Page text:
Australia’s Ongoing Quest for Ever-Greater ‘Security’: Is it rational and has it made us safer?


Special lecture by economist Saul Eslake to the Royal Society of Tasmania

Start Date

14th Nov 2017 6:00pm

End Date

14th Nov 2017 7:30pm


Government House, Hobart

RSVP / Contact Information

Registration essential! Follow instructions below, Enquiries: or 6165 7014


About the talk:
A secure and safe society is a necessary pillar for progress.  Given the government investment in measures to produce, maintain and support security it is time to ask if the costs to our economy and to our social fabric are worth the outcomes.

About the speaker:
Saul Eslake worked as an economist in the Australian financial markets for more than 25 years, including as Chief Economist at McIntosh Securities (a stockbroking firm) in the late 1980s, Chief Economist (International) at National Mutual Funds Management in the early 1990s, as Chief Economist at the Australia & New Zealand Banking Group (ANZ) from 1995 to 2009, and as Chief Economist (Australia & New Zealand) for Bank of America Merrill Lynch from 2011 until June 2015. In between these last two positions he was Director of the Productivity Growth program at the then newly-established Grattan Institute, a ‘think tank’.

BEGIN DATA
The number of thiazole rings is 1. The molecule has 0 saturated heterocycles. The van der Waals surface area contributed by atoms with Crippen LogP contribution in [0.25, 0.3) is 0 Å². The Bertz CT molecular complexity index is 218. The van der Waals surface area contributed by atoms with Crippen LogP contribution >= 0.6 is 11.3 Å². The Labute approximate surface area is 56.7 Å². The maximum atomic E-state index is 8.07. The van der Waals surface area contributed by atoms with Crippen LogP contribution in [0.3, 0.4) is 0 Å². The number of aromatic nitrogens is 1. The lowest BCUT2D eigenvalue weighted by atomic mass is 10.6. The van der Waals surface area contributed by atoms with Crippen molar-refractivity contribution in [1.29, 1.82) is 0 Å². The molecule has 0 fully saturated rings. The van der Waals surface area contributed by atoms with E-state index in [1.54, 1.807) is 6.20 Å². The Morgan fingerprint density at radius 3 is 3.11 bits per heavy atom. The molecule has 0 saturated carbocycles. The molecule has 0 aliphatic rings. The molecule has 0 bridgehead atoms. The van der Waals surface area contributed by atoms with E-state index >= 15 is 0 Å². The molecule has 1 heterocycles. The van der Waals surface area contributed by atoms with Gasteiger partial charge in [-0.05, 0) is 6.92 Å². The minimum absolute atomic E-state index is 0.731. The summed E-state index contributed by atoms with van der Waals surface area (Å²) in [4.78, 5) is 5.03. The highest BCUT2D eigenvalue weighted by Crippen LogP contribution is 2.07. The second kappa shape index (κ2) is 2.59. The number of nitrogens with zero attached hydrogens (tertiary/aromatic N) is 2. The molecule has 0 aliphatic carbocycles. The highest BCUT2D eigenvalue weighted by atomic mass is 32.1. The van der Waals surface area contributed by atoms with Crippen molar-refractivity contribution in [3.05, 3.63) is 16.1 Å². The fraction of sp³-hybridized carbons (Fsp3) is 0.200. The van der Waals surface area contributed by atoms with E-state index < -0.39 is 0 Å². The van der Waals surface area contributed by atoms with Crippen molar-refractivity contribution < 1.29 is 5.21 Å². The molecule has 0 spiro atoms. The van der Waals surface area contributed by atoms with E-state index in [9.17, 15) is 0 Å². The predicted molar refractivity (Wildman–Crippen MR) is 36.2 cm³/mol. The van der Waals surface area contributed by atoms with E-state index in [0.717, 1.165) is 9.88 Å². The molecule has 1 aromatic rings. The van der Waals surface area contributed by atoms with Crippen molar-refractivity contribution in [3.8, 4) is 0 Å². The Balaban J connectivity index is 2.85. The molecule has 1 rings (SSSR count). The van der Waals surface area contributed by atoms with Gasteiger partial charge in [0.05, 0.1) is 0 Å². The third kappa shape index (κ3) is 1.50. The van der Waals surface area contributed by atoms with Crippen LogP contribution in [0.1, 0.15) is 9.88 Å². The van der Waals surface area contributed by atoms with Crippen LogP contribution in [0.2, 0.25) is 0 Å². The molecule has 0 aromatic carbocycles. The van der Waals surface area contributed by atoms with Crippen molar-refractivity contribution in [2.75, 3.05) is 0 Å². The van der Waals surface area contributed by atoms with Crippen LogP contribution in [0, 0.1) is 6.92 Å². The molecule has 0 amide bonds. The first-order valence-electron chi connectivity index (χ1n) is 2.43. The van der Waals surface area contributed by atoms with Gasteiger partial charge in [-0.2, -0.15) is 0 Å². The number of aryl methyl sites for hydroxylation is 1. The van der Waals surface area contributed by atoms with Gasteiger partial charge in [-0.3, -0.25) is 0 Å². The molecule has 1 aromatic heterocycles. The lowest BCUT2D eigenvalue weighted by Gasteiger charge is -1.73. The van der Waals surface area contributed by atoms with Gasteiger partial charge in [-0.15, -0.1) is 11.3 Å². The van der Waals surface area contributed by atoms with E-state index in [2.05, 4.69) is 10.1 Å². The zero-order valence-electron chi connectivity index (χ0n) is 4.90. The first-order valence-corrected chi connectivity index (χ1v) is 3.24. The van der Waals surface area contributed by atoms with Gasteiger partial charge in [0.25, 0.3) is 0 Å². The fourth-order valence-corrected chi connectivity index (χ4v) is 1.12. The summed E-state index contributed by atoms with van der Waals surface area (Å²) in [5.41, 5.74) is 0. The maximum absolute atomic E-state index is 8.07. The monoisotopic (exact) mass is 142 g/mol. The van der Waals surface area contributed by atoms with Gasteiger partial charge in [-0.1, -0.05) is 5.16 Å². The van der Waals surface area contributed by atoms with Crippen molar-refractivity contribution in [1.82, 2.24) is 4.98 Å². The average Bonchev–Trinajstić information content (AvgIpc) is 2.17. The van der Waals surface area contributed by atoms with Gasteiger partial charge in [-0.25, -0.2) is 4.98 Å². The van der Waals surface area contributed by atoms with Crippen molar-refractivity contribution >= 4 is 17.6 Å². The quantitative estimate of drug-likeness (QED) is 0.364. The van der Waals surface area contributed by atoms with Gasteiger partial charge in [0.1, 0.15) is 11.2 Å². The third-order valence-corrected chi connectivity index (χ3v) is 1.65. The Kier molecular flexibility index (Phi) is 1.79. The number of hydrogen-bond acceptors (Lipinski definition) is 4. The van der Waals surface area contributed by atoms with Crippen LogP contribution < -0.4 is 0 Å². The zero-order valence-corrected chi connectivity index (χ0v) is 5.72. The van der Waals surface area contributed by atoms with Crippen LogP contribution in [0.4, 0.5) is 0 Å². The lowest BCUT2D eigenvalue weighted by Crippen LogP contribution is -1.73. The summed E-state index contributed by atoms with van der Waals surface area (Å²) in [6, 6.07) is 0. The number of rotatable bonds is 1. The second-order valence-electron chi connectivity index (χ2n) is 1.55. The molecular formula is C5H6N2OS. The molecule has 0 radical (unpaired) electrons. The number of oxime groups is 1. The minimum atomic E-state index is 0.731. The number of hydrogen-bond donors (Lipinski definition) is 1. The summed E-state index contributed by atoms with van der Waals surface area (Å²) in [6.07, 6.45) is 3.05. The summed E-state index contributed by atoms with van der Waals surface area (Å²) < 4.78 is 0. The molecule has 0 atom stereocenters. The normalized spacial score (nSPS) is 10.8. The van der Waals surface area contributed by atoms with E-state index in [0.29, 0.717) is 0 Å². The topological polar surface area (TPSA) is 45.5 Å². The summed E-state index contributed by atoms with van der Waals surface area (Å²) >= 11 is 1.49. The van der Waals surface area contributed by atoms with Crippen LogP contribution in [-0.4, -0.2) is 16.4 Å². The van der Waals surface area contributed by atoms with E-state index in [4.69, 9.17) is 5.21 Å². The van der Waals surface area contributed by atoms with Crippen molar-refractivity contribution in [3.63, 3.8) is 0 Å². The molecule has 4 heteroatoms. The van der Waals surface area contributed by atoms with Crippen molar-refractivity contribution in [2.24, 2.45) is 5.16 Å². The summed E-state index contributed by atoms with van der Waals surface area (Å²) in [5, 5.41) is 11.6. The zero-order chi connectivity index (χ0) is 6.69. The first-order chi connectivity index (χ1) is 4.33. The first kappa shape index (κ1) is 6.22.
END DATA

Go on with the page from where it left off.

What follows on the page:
In July 2015 Saul started up his own economics consultancy business, operating out of Hobart, and in April 2016 took up a part-time position as a Vice-Chancellor’s Fellow at the University of Tasmania.  

Saul is a non-executive director of Hydro Tasmania, an energy business owned by the Tasmanian State Government; and of Housing Choices Australia Ltd, a not-for-profit provider of affordable rental housing.  He is also Chairman of Ten Days on the Island, Tasmania’s bi-ennial state-wide multi-arts festival. 

Saul has a first class honours degree in Economics from the University of Tasmania, and a Graduate Diploma in Applied Finance and Investment from the Securities Institute of Australia. In December 2012 he was awarded an Honorary LLD degree by the University of Tasmania. He has also completed the Senior Executive Program at Columbia University’s Graduate School of Business in New York.

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